Meditation is a totally different thing than psychoanalysis or any therapies which are confined to the mind. It is simply a jumping out of the mind: You have your problems — I’m going home.

Because mind is a parasite it does not have its own existence. It needs you inside in it, so it can go on eating you, your head. Once you jump out of it, the mind is just a graveyard. All those problems that were too big, drop, they simply drop dead. Meditation is a totally different dimension: you simply watch the mind and in watching you come out of it. And slowly, mind with all its problems disappears; otherwise the mind is going to create strange problems.

The other day in England a court released a murderer. It is a very strange case, and it may give impetus to many people to murder. The murderer was in the second world war fighting in Japan. And he pleaded in the court that in the night he dreamt that the Japanese were chasing him, and they were just about to get hold of him. He became so frightened and he wanted to survive, so he caught hold of the neck of one Japanese and killed him by pressing on his neck. And as the Japanese was killed, he awoke from the dream and the Japanese was no one but his wife. The court was in a difficulty what to do, because he had not done it consciously, in awareness. Now to punish him does not seem right, even in a traditional England, where anything new takes years to be accepted. When the whole world will accept it then England will try! The judge must have been a man of great understanding, but he has also opened a door of dangers. Now anybody can kill his wife and say, “What can I do? Japanese were following…” It is a precedent that you have released one man, acquitted completely from committing any crime. Now you are able to commit crime. You just have to pretend that you are asleep, and there is no way for the court to find out whether you were really asleep and the Japanese were really following you in your dream. The poor woman was fast asleep, he jumped up and killed her — and perhaps he is right… But now there will be cases which will not be right. Perhaps what he is saying is true; he has been in the war in Japan and that may have come as a dream from his unconscious; and out of fear, to protect himself, he started fighting with the Japanese. And there was nobody else in the room except the wife close to him just on the bed, so he jumped, caught hold of the Japanese…

Mind is your only problem. All other problems are just offshoots of the mind. Meditation cuts the mind from the very roots. And all these therapies — Gestalt and Voice Dialogue and Fritz Perls — we can use them for those who have not yet entered into meditation just to have a little understanding of the mind so they can find the door from where to get out.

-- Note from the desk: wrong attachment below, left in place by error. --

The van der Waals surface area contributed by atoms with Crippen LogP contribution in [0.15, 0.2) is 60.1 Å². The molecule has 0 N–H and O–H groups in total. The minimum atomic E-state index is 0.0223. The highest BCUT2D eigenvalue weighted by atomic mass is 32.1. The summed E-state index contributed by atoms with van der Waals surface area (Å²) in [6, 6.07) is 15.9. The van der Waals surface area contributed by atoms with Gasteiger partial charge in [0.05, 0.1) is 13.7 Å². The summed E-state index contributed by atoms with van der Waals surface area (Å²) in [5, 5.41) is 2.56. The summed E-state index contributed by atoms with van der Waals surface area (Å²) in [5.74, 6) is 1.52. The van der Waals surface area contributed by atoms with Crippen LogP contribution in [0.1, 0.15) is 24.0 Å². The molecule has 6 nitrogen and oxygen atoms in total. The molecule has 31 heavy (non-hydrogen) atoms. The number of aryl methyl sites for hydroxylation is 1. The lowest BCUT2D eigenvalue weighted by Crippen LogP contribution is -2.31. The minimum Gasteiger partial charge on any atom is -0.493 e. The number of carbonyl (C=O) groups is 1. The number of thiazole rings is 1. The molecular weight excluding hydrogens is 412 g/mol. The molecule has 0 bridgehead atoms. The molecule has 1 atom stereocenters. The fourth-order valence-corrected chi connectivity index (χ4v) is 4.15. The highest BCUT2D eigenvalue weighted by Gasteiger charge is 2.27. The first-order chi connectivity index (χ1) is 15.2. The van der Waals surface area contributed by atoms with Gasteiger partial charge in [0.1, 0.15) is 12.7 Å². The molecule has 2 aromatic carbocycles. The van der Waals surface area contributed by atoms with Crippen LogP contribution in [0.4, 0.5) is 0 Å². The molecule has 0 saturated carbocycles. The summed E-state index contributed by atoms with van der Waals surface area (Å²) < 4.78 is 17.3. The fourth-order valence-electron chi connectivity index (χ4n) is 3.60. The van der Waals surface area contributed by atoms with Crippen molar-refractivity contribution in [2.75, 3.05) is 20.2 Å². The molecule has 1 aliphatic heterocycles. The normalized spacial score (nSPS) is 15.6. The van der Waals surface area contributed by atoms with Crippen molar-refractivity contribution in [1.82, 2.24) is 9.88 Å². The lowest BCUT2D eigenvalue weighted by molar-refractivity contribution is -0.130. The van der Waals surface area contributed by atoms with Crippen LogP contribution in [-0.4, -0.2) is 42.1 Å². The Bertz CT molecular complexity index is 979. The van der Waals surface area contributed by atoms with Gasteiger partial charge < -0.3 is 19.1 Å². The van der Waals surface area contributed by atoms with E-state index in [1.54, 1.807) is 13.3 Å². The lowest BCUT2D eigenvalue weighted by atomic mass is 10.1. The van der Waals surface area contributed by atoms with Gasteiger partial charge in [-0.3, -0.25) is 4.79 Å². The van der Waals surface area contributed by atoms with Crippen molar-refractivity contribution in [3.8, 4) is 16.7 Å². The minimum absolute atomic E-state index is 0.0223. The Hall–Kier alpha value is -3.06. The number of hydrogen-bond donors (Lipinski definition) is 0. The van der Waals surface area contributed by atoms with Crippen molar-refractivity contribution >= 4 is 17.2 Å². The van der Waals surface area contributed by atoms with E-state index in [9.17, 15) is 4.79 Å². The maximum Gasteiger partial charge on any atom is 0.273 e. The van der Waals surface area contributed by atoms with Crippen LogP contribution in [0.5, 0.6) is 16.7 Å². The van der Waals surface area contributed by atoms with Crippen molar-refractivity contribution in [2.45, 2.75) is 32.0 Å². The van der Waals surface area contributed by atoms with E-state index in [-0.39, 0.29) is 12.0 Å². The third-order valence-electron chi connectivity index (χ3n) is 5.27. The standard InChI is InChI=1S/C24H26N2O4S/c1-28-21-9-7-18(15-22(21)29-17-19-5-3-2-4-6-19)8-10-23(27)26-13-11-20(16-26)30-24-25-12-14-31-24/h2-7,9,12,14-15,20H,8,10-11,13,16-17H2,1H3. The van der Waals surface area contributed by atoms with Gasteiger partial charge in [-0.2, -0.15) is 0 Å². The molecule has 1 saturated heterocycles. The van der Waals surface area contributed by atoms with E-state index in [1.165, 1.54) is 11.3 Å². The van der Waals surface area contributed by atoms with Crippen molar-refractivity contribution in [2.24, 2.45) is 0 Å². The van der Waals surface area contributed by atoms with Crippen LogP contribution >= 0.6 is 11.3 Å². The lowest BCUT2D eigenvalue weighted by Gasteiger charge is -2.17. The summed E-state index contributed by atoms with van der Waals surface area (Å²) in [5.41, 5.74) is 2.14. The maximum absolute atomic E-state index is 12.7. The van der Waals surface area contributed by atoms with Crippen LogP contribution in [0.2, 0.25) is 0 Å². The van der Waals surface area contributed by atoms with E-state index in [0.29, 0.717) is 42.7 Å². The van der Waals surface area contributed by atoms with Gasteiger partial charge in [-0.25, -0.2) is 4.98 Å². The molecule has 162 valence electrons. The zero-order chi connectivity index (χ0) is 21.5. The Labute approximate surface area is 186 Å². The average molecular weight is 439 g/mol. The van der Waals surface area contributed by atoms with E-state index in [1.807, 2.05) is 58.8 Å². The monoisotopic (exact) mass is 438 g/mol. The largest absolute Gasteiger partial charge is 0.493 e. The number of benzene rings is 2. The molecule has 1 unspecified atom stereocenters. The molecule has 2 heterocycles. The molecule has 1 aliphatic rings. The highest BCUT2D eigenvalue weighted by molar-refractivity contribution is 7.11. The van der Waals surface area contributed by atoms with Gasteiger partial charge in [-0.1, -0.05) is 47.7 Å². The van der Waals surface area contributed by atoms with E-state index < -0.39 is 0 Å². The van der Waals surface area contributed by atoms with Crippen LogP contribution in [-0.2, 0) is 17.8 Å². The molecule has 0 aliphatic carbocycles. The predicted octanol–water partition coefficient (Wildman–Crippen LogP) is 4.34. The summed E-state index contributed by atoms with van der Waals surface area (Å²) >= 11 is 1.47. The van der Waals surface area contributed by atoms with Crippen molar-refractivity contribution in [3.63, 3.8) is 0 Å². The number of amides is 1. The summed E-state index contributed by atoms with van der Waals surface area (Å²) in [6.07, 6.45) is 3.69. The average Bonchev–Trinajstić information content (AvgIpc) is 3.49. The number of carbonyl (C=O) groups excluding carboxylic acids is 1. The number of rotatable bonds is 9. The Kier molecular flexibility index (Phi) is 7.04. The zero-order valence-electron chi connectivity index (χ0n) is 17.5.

We are using all kinds of therapies which are helpful, but not for the meditators. They are only helpful in the beginning when you have not yet become accustomed to meditation. Once you are meditative you don’t need any therapy, no therapy is helpful then. But in the beginning, it can be helpful, and particularly for the Western sannyasins. I don’t suggest it much for Eastern people that they should do therapy groups.

For example, Japanese have been found not to understand that in an encounter group if people are fighting it is just playful fighting. They really start fighting and they can become dangerous; they can kill somebody.

Different cultures… Japanese have been writing letters to me saying that in the therapies they are telling us that you hate your mother, your father — and it is absolutely wrong! We will kill the therapist! Japan has a totally different culture. The very idea that you hate your mother — and the person will commit hara-kiri. He will kill himself because it is so shameful. I have come to know such stories of hara-kiri that you cannot believe. One famous historical case happened three hundred years ago. A very well-known master of martial arts forgot, when he went to meet the emperor, to bow down. In Japan you have to bow down even to your enemy when you go to fight. Both bow down to each other because one never knows who will be left alive. At this moment enmity and friendship don’t matter. At this moment when one person is never going to be seen again and will not even be able to ask for forgiveness, they give respect. And it is authentic, it is not formal. Going to the emperor and forgetting to bow down… And he forgot because he was a great master and thousands of people who were learning under him were all bowing down to him. So he had become accustomed to people bowing down to him, and then he would respond by the same gesture. It was such bad manners that when he was made aware that he had committed a great crime because he had not bowed down to the emperor, he committed suicide.

That is the routine process. There is no other way except that to show that you really feel repentant. It is not so easy as in the West where you can just say, “I’m sorry” — that is very formal and very easy. Japanese take things very seriously. The only way you can say, “I’m sorry” is by hara-kiri — one feels so ashamed of himself that he cannot allow himself to live anymore. The more strange thing is that his three hundred intimate disciples committed hara-kiri because their master had behaved in a shameful way. They were not at all concerned, but because their master has fallen in grace, how can they stand in the world with grace and dignity? Three hundred disciples committed hara-kiri. This is a historical fact, and this kind of thing has been happening in Japan for centuries.